On Wednesday for the second time a round-table met in Dwight Beeson Hall in Brock Forum for a chat about issues of interest to those who research African American history and genealogy. Tim Pinnick and Angela Walton-Raji co-moderated the session and about 35 people took time during the lunch break to participate. The discussions were also shared on Twitter, Facebook and there was an online genealogy chat that also participated at the same time on

Tim Pinnick opened the session by with a discussion of African  American genealogical societies, and their relevance, their value and the value of membership in such societies. He also asked if any society members volunteered in any way to teach or mentor new members.

Bernice Bennett shared her experience as a volunteer at the Family History Center in Kensington MD, and how she has a dynamic group that has formed specifically for African American researchers. This group was recently featured in a front page article in the Washington Post. (The article can be found here.)

Bernice Bennett describes her involvement with a genealogy group in the greater Washington DC area.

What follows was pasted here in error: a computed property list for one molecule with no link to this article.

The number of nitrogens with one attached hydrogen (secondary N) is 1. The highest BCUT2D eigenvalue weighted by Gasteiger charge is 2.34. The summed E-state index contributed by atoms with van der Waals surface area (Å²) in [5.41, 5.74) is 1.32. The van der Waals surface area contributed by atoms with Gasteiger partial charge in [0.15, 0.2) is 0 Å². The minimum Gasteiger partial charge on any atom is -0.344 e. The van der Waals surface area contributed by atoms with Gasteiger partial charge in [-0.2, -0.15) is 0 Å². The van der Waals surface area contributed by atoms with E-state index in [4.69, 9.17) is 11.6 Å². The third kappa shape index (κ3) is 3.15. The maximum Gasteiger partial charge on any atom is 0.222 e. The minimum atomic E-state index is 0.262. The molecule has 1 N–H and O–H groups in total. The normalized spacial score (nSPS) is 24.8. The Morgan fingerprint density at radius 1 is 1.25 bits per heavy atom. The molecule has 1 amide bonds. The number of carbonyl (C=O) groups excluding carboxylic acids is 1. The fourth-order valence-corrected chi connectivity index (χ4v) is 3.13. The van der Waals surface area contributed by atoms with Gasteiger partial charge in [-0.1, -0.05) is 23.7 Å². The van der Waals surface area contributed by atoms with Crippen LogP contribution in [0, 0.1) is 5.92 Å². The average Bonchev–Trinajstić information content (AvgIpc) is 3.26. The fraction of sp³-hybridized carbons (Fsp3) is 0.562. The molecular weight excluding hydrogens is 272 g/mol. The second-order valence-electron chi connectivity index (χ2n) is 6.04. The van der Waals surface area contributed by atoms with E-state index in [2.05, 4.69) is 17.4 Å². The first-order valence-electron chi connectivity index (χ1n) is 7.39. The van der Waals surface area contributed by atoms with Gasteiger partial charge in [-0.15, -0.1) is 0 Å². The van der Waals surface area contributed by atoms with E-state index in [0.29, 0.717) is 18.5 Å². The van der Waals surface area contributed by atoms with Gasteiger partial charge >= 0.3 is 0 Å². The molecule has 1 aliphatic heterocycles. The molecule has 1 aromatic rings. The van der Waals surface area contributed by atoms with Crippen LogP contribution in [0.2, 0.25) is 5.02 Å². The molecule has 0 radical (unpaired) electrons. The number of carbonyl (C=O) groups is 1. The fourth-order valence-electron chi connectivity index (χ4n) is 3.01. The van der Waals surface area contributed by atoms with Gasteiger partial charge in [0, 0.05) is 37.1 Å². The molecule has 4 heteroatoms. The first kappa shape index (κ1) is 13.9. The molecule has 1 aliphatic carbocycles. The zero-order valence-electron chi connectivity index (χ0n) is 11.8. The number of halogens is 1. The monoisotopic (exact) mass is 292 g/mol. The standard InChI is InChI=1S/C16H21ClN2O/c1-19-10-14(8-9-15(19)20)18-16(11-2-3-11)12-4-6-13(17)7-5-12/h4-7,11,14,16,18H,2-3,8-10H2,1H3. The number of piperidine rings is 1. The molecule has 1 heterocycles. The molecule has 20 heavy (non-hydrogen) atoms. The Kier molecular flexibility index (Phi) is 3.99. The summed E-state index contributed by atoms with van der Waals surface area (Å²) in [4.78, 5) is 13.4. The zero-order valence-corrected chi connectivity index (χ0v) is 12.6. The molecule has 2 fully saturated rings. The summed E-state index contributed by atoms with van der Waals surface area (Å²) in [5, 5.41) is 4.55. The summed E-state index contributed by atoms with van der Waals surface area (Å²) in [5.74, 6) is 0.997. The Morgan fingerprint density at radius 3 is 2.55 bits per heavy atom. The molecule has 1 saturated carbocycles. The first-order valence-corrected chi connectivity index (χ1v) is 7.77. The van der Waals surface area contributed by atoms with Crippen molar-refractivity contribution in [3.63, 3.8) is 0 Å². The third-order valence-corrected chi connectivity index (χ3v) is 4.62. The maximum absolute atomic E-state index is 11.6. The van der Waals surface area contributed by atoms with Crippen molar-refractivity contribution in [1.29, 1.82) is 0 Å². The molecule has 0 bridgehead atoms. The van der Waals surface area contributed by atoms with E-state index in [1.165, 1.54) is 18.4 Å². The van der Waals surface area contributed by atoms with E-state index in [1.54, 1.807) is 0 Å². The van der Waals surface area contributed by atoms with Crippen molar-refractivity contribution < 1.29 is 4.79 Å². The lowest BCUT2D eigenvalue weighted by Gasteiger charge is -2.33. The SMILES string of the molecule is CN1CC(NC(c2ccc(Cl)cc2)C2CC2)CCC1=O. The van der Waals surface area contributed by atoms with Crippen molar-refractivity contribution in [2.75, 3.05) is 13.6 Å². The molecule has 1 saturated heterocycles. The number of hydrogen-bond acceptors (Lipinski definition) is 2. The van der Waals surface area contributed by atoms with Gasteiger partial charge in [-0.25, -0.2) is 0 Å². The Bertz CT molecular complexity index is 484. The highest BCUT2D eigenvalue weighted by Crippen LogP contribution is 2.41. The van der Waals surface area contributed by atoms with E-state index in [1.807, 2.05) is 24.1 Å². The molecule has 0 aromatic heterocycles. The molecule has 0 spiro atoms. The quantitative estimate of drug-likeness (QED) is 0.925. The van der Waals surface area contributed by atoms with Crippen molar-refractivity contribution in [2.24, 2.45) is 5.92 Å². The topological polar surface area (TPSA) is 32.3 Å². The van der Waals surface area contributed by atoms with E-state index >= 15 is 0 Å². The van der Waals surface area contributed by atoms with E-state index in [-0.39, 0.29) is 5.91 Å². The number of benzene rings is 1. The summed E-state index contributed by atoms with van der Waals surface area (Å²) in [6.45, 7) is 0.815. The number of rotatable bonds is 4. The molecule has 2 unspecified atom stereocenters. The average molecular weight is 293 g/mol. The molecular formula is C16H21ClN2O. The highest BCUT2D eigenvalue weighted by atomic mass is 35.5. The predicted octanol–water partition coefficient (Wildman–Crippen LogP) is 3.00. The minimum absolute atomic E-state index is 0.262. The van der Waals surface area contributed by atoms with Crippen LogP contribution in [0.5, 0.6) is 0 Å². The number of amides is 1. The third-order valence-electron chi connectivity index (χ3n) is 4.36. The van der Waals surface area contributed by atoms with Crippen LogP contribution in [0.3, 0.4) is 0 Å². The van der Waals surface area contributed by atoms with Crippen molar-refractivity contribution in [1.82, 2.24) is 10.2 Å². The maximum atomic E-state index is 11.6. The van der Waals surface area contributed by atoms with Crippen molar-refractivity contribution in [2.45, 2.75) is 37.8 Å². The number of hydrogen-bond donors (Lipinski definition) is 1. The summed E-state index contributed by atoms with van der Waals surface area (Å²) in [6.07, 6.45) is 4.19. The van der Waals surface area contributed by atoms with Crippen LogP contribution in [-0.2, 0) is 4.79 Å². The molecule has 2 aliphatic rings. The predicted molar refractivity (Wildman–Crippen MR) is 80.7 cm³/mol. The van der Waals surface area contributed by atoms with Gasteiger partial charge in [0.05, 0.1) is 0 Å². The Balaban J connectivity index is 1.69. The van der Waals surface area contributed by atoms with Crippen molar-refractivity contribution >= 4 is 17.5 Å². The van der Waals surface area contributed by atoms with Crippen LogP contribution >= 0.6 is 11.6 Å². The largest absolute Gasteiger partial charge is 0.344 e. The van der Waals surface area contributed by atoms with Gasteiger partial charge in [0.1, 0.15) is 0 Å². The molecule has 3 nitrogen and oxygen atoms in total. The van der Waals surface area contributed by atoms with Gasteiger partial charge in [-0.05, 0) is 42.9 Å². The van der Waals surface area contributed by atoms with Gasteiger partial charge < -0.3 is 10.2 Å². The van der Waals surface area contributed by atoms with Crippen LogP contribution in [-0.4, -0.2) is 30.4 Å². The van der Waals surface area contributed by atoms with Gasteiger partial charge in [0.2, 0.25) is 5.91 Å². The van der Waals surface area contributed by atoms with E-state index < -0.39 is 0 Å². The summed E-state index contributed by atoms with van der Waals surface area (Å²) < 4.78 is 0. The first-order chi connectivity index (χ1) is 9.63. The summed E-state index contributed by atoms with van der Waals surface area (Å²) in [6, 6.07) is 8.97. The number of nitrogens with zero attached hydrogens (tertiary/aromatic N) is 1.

In Central Maryland, Alice Harris took a group that had gone dormant for almost 7 years.  She shared how she was able to revive the group, bring the membership up to several dozen members, and how the group now is a vibrant community of genealogists from beginners to advanced. Ms. Harris actually teaches a beginners genealogy class at  Howard County Community College. From that class she was able to revive a chapter of the Afro-American Historical & Genealogical Society. She shared how she was able to bring a dormant chapter back to life.

Alice Harris, President of the Central MD Chapter of AAHGS.

One participant made a suggestion of the collaboration with other established groups. Collaborations with historical societies, or state genealogical societies could be a method of reviving those groups that have had problems with dwindling numbers.

Mona Vance of Columbis MS suggested Collaborating with other established groups could be a useful strategy.

The audience appeared to be very engaged in the dialogue and as many got up to share their experiences, some also had questions asking for advice for establishing chapters, and for stimulating activities for current members.

Audience members listening to others sharing their stories about their own societies.